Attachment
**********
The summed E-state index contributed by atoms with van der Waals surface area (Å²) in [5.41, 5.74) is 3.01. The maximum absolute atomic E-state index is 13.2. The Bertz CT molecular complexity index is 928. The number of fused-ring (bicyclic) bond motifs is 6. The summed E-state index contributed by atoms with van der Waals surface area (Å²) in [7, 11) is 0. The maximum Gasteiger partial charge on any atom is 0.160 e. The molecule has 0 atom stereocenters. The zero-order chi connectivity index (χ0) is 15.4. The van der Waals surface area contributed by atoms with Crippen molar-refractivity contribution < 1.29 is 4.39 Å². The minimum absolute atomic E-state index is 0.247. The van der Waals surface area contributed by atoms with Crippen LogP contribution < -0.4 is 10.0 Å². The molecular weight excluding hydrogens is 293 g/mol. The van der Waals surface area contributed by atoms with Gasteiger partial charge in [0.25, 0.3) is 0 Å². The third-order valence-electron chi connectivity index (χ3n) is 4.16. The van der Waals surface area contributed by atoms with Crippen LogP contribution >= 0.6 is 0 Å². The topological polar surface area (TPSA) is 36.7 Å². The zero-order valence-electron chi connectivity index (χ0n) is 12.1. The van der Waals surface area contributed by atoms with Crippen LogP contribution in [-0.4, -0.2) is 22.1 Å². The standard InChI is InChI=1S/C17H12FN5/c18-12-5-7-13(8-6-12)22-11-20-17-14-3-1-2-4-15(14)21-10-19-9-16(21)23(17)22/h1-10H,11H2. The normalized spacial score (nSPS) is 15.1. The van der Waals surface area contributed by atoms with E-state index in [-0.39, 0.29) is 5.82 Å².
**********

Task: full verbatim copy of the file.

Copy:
The summed E-state index contributed by atoms with van der Waals surface area (Å²) in [5.41, 5.74) is 3.01. The maximum absolute atomic E-state index is 13.2. The Bertz CT molecular complexity index is 928. The number of fused-ring (bicyclic) bond motifs is 6. The summed E-state index contributed by atoms with van der Waals surface area (Å²) in [7, 11) is 0. The maximum Gasteiger partial charge on any atom is 0.160 e. The molecule has 0 atom stereocenters. The zero-order chi connectivity index (χ0) is 15.4. The van der Waals surface area contributed by atoms with Crippen molar-refractivity contribution < 1.29 is 4.39 Å². The minimum absolute atomic E-state index is 0.247. The van der Waals surface area contributed by atoms with Crippen LogP contribution < -0.4 is 10.0 Å². The molecular weight excluding hydrogens is 293 g/mol. The van der Waals surface area contributed by atoms with Gasteiger partial charge in [0.25, 0.3) is 0 Å². The third-order valence-electron chi connectivity index (χ3n) is 4.16. The van der Waals surface area contributed by atoms with Crippen LogP contribution >= 0.6 is 0 Å². The topological polar surface area (TPSA) is 36.7 Å². The zero-order valence-electron chi connectivity index (χ0n) is 12.1. The van der Waals surface area contributed by atoms with Crippen LogP contribution in [-0.4, -0.2) is 22.1 Å². The standard InChI is InChI=1S/C17H12FN5/c18-12-5-7-13(8-6-12)22-11-20-17-14-3-1-2-4-15(14)21-10-19-9-16(21)23(17)22/h1-10H,11H2. The normalized spacial score (nSPS) is 15.1. The van der Waals surface area contributed by atoms with E-state index in [-0.39, 0.29) is 5.82 Å².